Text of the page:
It was exactly 10 years ago that Delhi-based band Advaita played their first gig. As they work on their new songs, guitarist Abhishek Mathur talks to Nikshubha Garg about the changing face of Indian music and how the band has survived and thrived over the years
These 10 years have been great,” Abhishek Mathur, guitarist of Advaita, is quick to reply when we congratulate him on his band completing a decade in the music industry.
Re-inventing themselves at constant intervals has helped Advaita stay ahead of the race
The eight-member band based in the capital came together in September 2004. It was on September 21, that they played their first gig. Over the years, Mathur, and the other band members — drummer Aman Singh, keyboard player Anindo Bose, western vocalist Chayan Adhikari, bassist Gaurav Chintamani, tabla player Mohit Lal, sarangi player Suhail Yusuf Khan and Hindustani vocalist Ujwal Nagar — have managed to carve a niche for themselves in the live music circuit.
A distinctive fusion of contemporary Indian psychedelia and traditional instruments with electronic and rock influences, has ensured that theirs is a sound few can forget. “With time, our sound has become edgier, to a point that we no longer call ourselves a fusion band. It’s more of post-fusion,” explains Mathur with a smile.
Down memory lane
The musician admits that the music industry has seen a sea change since they started out. “The days of tapes and CDs are gone. The Internet now gives listeners access to everything. Having said that, the exposure has made the audience far more receptive. It is only in today’s times that we see artistes writing their own music and being popular for it,” he says.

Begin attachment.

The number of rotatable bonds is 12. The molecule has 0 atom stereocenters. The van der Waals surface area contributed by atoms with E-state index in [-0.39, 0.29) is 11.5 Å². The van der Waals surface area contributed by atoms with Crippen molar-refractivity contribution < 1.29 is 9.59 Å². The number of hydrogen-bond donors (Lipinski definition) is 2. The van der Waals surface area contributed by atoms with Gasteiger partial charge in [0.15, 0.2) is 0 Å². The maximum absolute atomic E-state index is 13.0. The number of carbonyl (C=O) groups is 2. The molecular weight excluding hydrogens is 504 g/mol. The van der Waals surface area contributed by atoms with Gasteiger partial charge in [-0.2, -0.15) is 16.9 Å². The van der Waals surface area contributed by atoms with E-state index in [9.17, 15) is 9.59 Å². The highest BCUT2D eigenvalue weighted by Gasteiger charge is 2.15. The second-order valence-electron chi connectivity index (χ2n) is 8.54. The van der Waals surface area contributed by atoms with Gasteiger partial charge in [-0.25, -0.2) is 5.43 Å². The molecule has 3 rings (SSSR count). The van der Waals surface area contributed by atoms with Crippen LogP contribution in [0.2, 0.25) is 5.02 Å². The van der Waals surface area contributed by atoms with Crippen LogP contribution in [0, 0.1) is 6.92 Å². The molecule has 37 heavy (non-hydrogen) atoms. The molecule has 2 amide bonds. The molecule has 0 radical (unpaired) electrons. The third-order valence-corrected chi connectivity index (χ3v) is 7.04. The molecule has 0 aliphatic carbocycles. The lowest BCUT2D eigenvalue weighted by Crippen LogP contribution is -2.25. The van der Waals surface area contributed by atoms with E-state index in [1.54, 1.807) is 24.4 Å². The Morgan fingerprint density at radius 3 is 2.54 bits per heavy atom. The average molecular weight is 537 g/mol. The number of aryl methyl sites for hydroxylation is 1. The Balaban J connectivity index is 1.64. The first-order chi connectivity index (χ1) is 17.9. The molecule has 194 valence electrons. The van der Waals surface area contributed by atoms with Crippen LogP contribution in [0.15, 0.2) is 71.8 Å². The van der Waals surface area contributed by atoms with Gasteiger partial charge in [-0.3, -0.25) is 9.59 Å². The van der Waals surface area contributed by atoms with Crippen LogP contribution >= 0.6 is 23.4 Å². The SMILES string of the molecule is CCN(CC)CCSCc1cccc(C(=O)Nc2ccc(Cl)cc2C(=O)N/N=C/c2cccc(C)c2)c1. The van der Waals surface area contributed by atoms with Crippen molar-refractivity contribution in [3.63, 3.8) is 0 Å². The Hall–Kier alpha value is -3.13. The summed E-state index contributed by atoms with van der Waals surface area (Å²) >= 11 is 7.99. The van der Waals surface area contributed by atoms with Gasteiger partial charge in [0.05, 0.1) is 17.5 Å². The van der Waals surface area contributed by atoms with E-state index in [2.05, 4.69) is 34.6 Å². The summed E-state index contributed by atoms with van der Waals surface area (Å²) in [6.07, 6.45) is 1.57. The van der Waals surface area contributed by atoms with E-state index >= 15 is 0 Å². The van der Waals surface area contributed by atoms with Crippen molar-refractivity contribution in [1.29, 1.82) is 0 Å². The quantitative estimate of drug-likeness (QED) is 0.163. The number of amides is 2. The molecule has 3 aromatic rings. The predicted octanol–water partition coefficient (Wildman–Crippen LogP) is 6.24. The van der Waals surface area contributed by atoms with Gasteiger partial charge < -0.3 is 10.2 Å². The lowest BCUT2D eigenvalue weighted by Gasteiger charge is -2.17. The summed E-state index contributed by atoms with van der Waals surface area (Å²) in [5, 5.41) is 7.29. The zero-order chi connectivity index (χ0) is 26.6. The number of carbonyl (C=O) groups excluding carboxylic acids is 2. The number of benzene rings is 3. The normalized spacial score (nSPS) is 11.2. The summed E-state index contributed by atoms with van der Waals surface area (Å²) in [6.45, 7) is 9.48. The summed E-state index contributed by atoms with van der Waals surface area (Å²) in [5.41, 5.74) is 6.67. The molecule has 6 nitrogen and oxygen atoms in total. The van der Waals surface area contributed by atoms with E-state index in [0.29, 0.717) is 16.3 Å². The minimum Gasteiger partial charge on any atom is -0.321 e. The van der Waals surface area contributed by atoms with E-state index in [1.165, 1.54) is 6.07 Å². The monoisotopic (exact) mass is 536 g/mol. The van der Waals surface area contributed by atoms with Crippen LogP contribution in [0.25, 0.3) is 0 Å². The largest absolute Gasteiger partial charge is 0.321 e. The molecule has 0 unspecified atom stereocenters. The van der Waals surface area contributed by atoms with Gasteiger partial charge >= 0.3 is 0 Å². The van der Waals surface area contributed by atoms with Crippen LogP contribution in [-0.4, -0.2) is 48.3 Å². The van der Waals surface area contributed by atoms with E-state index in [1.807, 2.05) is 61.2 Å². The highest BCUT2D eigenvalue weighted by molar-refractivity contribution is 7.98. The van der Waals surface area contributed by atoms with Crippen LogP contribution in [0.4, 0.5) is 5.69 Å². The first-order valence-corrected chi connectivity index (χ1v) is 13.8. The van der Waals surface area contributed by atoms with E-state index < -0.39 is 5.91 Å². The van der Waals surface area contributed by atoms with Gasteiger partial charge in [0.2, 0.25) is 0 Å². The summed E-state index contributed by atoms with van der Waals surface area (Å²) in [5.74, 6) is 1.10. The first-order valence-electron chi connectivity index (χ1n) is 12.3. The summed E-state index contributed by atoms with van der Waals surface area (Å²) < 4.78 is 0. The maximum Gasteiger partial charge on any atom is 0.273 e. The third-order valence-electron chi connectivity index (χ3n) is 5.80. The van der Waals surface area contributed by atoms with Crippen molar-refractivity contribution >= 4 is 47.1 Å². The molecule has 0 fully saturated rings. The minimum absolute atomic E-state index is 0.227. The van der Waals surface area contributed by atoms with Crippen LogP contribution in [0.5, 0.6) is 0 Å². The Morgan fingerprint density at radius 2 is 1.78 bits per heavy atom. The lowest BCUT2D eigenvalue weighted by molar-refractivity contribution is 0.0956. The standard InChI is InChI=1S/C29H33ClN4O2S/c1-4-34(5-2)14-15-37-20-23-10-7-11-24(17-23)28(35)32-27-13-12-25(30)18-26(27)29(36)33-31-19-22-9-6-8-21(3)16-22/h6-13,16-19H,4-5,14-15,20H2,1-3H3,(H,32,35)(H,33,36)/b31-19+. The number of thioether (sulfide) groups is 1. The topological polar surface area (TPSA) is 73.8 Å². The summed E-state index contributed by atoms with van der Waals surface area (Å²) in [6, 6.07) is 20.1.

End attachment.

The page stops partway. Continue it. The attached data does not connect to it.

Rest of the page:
With so many bands incorporating influences of rock, psychedelia and electronic music, isn’t there a risk of sounding similar? “That’s where the challenge lies. A band must rejuvenate itself constantly, yet stick to the kind of music they make and have a distinctive sound,” he says.
Milestones and more
In 2009, Advaita was one of only four bands from India to be selected by producer John Leckie — who has worked with John Lennon, Pink Floyd, Radiohead and Muse — for the British Council Soundpad Project, where they recorded two songs, Just enough and Colourful, for a globally-released compilation Drops of Earth. “That was by far the most memorable experience for us as a team. Working with a legend such as Leckie boosted our confidence and taught us so much about music and aspects of marketing, promotions and team work,” affirms the band member.
With two albums behind them, does the thought of commercial success cross their mind? “Yes, it does. Beyond a point, you can’t be happy with critical acclaim. But we will never compromise on the kind of music we make just for commercial success. As long as we earn enough to support ourselves and keep making the kind of music we love, we are happy,” says Mathur. And what does the future hold for Advaita? “We are releasing new songs and video content.
We are also launching the new look of Advaita. Finally, we will come out with a new EP soon and will be touring cities to promote it,” he signs off.